By Alex Hamilton, GFP Oxford PhD Scholar
For those who do not know me, my name is Alex Hamilton and I am the King Abdullah the II of Jordan Generations For Peace Scholar. I am a PhD student at the University of Oxford, UK, and I am interested in impact assessment in the field of Sport for Peace. I will be involved in the evaluation of a GFP Sports For Peace Programme for Youth in Sri Lanka in 2014-2015. I will blog throughout the process and in future posts I will describe my research background, proposal and progress so far!
Sri Lanka suffered a recurrent but devastating civil war between 1983 and 2009. The root causes of the conflict are complex and are not easily explained. At the end of the conflict the country faced huge humanitarian crisis, especially in the Northern region. Despite the scale of the problem, Sri Lanka effectively shut its gates to international assistance, bar a few actors. Direct violence may have stopped in 2009, but the end of violence is not equivalent to peaceful co-existence and normality. With years of separation and a legacy of inter-ethnic violence, Sri Lanka is a linguistically, ethnically and geographically divided society.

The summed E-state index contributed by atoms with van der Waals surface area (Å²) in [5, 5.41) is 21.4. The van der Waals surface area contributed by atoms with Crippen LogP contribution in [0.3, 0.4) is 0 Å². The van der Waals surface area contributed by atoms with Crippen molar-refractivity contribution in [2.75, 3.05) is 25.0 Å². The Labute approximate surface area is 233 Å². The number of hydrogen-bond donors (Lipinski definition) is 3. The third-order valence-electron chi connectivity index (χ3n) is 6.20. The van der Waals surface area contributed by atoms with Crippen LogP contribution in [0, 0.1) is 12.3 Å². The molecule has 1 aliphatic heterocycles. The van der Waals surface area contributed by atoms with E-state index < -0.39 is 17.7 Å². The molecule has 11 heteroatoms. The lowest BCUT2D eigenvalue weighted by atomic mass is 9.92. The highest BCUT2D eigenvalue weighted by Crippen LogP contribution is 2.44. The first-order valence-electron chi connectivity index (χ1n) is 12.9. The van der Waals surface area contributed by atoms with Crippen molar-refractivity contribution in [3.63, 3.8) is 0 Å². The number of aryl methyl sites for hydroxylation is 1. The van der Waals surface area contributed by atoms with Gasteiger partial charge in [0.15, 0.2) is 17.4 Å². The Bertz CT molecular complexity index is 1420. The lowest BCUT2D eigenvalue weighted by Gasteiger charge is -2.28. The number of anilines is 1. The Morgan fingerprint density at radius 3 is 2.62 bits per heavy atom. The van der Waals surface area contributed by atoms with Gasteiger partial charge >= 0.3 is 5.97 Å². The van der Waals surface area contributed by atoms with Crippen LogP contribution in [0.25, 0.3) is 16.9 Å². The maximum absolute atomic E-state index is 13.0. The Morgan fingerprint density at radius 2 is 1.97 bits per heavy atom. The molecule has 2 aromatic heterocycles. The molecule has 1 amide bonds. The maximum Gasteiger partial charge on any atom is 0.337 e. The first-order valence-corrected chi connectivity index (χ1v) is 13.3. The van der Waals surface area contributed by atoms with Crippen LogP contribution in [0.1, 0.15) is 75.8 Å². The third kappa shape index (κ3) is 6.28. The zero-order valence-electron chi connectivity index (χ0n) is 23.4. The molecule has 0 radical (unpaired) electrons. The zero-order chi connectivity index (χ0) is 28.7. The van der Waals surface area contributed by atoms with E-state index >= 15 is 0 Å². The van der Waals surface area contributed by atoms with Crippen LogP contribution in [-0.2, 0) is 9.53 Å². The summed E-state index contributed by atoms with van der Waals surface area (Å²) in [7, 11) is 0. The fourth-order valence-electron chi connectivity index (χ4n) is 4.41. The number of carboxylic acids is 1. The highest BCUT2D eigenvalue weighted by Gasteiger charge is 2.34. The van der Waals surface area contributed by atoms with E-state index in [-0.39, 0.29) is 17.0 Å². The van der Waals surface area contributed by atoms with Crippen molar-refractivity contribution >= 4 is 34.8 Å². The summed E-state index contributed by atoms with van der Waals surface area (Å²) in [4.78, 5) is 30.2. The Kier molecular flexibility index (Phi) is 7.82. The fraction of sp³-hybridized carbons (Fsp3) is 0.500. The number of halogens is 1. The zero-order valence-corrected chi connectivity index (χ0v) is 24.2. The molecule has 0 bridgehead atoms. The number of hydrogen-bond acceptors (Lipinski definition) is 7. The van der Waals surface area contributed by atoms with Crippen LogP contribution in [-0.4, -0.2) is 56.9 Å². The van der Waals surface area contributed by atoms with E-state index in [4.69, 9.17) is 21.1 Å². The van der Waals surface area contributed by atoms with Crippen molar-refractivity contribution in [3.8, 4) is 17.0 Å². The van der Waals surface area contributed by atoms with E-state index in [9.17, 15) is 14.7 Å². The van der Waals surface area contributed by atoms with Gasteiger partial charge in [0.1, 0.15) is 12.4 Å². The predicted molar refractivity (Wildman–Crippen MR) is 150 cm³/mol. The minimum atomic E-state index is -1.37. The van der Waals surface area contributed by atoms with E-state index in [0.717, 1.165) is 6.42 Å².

Did you know that GFP, and their implementing partner The Community Development Organisation, are true Pioneers as they are currently the only peacebuilding charities in operation in the region? GFP’s blend of sport and peacebuilding may well have a crucial part to play in the reconciliation process, depoliticising interactions between previously opposing groups.
Between the August and September, 2013, I carried out a preliminary field visit, to try and understand the context and meet those involved in GFP Sri Lanka. As a result of this field visit and several discussions with GFP HQ, I have planned a period of extended fieldwork in Sri Lanka in the coming months. The project aims to measure the well-being of young people in the region and the impact that GFP programmes are having on their lives. Over the next few months, I will continue to blog about developments, and next time, I will describe the project in a little more detail! Pass It On!